by Erin Wilcox
Writers and editors frequently confuse passive voice with other syntactic structures, including those in which the main verb to be takes a subject complement rather than a direct object. Because these structures operate outside of the hierarchical paradigm of the transitive-verb phrase, creating more lateral relationships between subject and predicate, grammatical authorities often ignore them or judge them as weak. Few discuss their many significant virtues.
“Use the active voice,” William Strunk Jr. and E.B. White declare in their authoritative handbook, The Elements of Style, in which they extol the active voice for being “more direct and vigorous” than the passive. The usual reasons given for avoiding passive voice are that it obscures agency, making it possible to remove the true doer from sight, and that it clutters text with excess verbiage, whereas great writing wastes no words.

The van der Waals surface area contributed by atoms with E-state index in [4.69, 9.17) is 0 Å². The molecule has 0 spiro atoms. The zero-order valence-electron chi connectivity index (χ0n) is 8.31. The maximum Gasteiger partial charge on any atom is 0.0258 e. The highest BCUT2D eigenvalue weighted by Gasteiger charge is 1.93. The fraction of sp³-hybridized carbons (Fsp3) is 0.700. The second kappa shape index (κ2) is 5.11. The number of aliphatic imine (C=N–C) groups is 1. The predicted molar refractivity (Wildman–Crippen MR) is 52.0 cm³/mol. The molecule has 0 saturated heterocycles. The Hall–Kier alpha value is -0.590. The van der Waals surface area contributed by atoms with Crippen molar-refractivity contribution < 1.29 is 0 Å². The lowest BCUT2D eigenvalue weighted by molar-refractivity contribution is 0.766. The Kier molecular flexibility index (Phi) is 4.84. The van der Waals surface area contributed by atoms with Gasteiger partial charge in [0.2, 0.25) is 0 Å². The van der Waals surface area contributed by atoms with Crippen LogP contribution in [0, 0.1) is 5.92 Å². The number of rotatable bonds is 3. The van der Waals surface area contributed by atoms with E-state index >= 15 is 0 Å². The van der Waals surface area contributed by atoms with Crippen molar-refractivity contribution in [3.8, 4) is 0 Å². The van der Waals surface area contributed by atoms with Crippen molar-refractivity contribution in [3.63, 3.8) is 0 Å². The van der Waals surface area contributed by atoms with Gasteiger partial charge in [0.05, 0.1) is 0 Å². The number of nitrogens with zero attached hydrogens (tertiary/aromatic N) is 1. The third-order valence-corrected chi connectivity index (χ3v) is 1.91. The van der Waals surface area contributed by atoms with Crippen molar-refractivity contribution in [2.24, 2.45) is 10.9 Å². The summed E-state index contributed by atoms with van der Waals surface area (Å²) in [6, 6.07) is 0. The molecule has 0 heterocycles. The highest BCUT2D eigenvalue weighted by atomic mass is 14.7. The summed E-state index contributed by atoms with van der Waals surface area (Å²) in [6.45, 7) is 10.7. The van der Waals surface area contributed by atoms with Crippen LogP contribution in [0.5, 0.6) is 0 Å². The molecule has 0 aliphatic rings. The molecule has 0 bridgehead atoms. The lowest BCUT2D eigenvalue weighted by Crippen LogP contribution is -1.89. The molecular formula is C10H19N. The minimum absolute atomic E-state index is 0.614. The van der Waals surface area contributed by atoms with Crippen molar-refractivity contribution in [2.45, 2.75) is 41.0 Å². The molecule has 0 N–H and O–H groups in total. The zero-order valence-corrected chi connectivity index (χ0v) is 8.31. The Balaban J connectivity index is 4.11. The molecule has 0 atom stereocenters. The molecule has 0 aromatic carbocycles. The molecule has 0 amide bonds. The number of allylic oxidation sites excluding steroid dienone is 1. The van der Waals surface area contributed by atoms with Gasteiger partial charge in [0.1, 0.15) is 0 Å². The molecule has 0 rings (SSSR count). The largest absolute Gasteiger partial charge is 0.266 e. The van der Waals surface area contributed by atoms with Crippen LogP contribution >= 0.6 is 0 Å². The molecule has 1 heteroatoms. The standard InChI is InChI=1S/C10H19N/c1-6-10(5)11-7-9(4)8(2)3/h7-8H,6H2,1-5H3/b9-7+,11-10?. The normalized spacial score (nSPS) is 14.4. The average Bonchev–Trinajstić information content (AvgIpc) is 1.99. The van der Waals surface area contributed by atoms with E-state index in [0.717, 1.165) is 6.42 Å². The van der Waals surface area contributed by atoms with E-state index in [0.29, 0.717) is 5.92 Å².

“Many a tame sentence of description or exposition can be made lively and emphatic,” the authors admonish, “by substituting a transitive in the active voice for some such perfunctory expression as ‘there is’ or ‘could be heard.’”
Most editors understand the wisdom behind lean phrasing, and many would interrogate there is and could be heard, seeking stronger alternatives. Nevertheless, although Strunk and White include it as an example, there is does not constitute passive voice. …
So what exactly is passive voice, how do we recognize it, and why do grammarians like Strunk and White confuse it with other structures?